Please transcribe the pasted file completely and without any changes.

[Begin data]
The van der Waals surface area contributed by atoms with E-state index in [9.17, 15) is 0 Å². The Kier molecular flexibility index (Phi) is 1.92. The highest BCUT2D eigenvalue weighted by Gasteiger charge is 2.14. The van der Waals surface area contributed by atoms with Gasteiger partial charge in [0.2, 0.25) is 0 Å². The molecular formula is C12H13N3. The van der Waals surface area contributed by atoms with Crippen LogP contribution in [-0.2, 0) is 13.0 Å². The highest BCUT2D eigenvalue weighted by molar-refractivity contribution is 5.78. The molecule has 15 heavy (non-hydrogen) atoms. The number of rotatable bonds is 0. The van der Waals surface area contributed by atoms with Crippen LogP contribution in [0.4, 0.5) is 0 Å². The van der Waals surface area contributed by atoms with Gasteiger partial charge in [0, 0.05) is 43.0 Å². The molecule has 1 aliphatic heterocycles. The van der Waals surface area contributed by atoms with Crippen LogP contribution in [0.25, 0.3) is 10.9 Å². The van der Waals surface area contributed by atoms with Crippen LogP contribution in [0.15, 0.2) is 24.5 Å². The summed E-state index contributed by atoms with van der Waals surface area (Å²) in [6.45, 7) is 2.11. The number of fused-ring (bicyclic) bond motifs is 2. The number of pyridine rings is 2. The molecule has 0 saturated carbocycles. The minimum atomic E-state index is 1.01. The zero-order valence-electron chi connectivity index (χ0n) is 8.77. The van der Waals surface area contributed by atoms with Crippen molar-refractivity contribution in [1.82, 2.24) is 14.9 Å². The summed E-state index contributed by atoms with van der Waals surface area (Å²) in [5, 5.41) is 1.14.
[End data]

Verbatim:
The van der Waals surface area contributed by atoms with E-state index in [9.17, 15) is 0 Å². The Kier molecular flexibility index (Phi) is 1.92. The highest BCUT2D eigenvalue weighted by Gasteiger charge is 2.14. The van der Waals surface area contributed by atoms with Gasteiger partial charge in [0.2, 0.25) is 0 Å². The molecular formula is C12H13N3. The van der Waals surface area contributed by atoms with Crippen LogP contribution in [-0.2, 0) is 13.0 Å². The highest BCUT2D eigenvalue weighted by molar-refractivity contribution is 5.78. The molecule has 15 heavy (non-hydrogen) atoms. The number of rotatable bonds is 0. The van der Waals surface area contributed by atoms with Crippen LogP contribution in [0.4, 0.5) is 0 Å². The van der Waals surface area contributed by atoms with Gasteiger partial charge in [0, 0.05) is 43.0 Å². The molecule has 1 aliphatic heterocycles. The van der Waals surface area contributed by atoms with Crippen LogP contribution in [0.25, 0.3) is 10.9 Å². The van der Waals surface area contributed by atoms with Crippen LogP contribution in [0.15, 0.2) is 24.5 Å². The summed E-state index contributed by atoms with van der Waals surface area (Å²) in [6.45, 7) is 2.11. The number of fused-ring (bicyclic) bond motifs is 2. The number of pyridine rings is 2. The molecule has 0 saturated carbocycles. The minimum atomic E-state index is 1.01. The zero-order valence-electron chi connectivity index (χ0n) is 8.77. The van der Waals surface area contributed by atoms with Crippen molar-refractivity contribution in [1.82, 2.24) is 14.9 Å². The summed E-state index contributed by atoms with van der Waals surface area (Å²) in [5, 5.41) is 1.14.